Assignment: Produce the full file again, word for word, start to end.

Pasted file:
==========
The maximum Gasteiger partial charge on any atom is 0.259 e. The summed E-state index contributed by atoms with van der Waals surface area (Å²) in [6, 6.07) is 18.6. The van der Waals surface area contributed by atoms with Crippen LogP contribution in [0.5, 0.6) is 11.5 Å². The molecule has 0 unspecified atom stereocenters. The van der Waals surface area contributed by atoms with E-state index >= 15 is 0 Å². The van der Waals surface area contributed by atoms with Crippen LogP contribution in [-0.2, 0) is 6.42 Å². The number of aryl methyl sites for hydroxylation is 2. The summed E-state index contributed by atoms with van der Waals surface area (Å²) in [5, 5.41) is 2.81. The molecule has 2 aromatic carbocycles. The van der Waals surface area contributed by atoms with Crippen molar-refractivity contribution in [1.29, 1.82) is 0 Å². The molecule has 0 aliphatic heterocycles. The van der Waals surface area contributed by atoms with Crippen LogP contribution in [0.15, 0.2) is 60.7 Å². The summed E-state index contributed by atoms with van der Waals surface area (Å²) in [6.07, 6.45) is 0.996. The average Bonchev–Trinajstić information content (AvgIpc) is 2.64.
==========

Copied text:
The maximum Gasteiger partial charge on any atom is 0.259 e. The summed E-state index contributed by atoms with van der Waals surface area (Å²) in [6, 6.07) is 18.6. The van der Waals surface area contributed by atoms with Crippen LogP contribution in [0.5, 0.6) is 11.5 Å². The molecule has 0 unspecified atom stereocenters. The van der Waals surface area contributed by atoms with E-state index >= 15 is 0 Å². The van der Waals surface area contributed by atoms with Crippen LogP contribution in [-0.2, 0) is 6.42 Å². The number of aryl methyl sites for hydroxylation is 2. The summed E-state index contributed by atoms with van der Waals surface area (Å²) in [5, 5.41) is 2.81. The molecule has 2 aromatic carbocycles. The van der Waals surface area contributed by atoms with Crippen molar-refractivity contribution in [1.29, 1.82) is 0 Å². The molecule has 0 aliphatic heterocycles. The van der Waals surface area contributed by atoms with Crippen LogP contribution in [0.15, 0.2) is 60.7 Å². The summed E-state index contributed by atoms with van der Waals surface area (Å²) in [6.07, 6.45) is 0.996. The average Bonchev–Trinajstić information content (AvgIpc) is 2.64.